Muki Haklay (UCL) Mapping For Sustainable Communities 170608


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ichard Kingston's presentation in Mapping for Sustainable Communities, UCL, 17th June '08

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Muki Haklay (UCL) Mapping For Sustainable Communities 170608

  1. 1. Mapping for Sustainable Communities – A seminar for communities, practitioners and academics Dr Muki Haklay Department of Civil, Environmental and Geomatic Engineering, UCL [email_address]
  2. 2. <ul><li>£5m 2-year knowledge exchange programme </li></ul><ul><li>Addresses barriers to building sustainable communities – breaks down academic/business silos </li></ul><ul><li>Draws upon pan-UCL expertise to create tools and processes which are grounded in the research base </li></ul><ul><li>Fosters a spirit of collaboration, not competition </li></ul><ul><li>Will generate Education & Training material that is based on proven successful applications </li></ul><ul><li>Can export much of its methodologies to help inform development in other countries </li></ul>
  3. 3. What are we trying to achieve today? <ul><li>A dialogue between academics, practitioners and communities on participatory mapping/ participatory GIS practice and research in the UK </li></ul><ul><li>Share the learning from Mapping Change for Sustainable Communities (UCL) and Mapping Environmental Inequalities (London 21) projects. </li></ul>
  4. 4. Outline of the day Lunch Reception Concepts and Theory – mapping and participation The practice of participatory mapping Techniques – where to start? Theorising participatory mapping The role of professional organisations Community Showcase
  5. 5. Outline <ul><li>GIS/2 (GIS, too) – introduction </li></ul><ul><li>A very brief introduction to Philosophy of Technology </li></ul><ul><li>Participatory GIS through Critical Theory of Technology prism </li></ul><ul><li>What does it mean in practice? </li></ul>
  6. 6. History of GIS/2 <ul><li>Part of Participatory GIS / Public Participation GIS </li></ul><ul><li>First suggested in 1996 </li></ul><ul><li>A conceptual alternative for GIS, which is open to the requirements and needs of communities </li></ul>
  7. 7. GIS 2 / GIS, Too <ul><li>GIS/2 : A set of methods and instruments which emphasize process , and which are oriented toward communication about representations as much as toward the representations themselves. </li></ul><ul><li>A GIS/2 would increase emphasis on the role of participants in creation and evaluation of data. </li></ul><ul><li>GIS/2 would accommodate an equitable representation of diverse views , preserving contradiction, inconsistencies and disputes. </li></ul><ul><li>Outputs would reflect the standards and goals of the participants , rather than closeness of fit to standards of measurable accuracy. </li></ul><ul><li>A GIS/2 would be capable of managing and integrating all data components and participant contributions from one interface. </li></ul><ul><li>The GIS/2 would preserve and represent the history of its own development , and be more capable of handling time components than existing GIS. </li></ul>Source: Schroeder, P. (1996) Criteria for the design of a GIS/2 .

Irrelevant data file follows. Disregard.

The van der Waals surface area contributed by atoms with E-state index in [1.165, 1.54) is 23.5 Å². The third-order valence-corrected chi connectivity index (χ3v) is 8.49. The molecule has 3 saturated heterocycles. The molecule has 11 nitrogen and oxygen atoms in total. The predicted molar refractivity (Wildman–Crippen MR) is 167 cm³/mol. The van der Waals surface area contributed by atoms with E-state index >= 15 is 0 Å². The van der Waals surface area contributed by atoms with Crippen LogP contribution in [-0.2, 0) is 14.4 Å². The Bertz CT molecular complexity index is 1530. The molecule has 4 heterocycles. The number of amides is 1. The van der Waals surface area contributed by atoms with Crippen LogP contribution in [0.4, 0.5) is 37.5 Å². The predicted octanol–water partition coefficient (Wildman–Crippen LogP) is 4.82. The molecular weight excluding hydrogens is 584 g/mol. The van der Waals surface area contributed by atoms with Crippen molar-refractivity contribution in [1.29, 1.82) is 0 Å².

8. 8. ‘ Rewiring’ GIS Source: Sieber, R. (2004) Rewiring for GIS/2 . Cartographica 39 (1) 25-39 GIS/2 Approach Material Aspects Discursive Aspect Integrating local and traditional knowledge File formats, contextual information, counter-maps Intermediaries, public outputs, GIS as part of collaborative decision making Infiltrating cyborg Greater integration, visualisation, software for low-end computing Activists in GIS companies, vendors and NGOs engagement, change textbooks Rewrite code New features, different analytic methods Participate in software design, share info with other activists Rebuilding GIS New data models, alternate metadata schemas Collective discussion of data models, assumptions, processes
  9. 9. Problems with GIS <ul><li>Desktop GIS continues to rely on concepts from computer science, statistics, cartography, geography, CAD – and thus complex! </li></ul><ul><li>Rewiring GIS requires ability to programme, understanding UML, Java, VB, Perl, XML etc. </li></ul><ul><li>Inherently, this is a tension between a technological domain and society... </li></ul>
  10. 10. Main positions in Philosophy of Technology Source: Feenberg, A. (1999) Questioning Technology, Routledge, New York. Technology is: Autonomous Humanly Controlled Neutral (complete separation of means and ends) Determinism (traditional Marxism) Instrumentalism (liberal faith in progress) Value-laden (means form a way of life that includes ends) Substantivism (means and ends linked in a system) Critical Theory (choice of alternative means-ends systems)
  11. 11. Applying the views to GIS <ul><li>Deterministic views : ‘GIS use is unstoppable and will advance no matter what the critics say and the technology itself is positive and enables us to extend our abilities’ </li></ul><ul><li>Substantive view : ‘GIS cannot be reformed or used for expressing the human experience. This is an inherent flow which cannot be changed and therefore we need to ensure that other collaborative spaces remain open’ (Curry ‘Digital Places’ 1998? Massey 2005?) </li></ul><ul><li>Instrumentalist view: ‘GIS can be used for guiding missiles as well as improving water provision to remote rural communities, the technology is neutral and it is the applications that matter’ (Longley et al 2005?) </li></ul>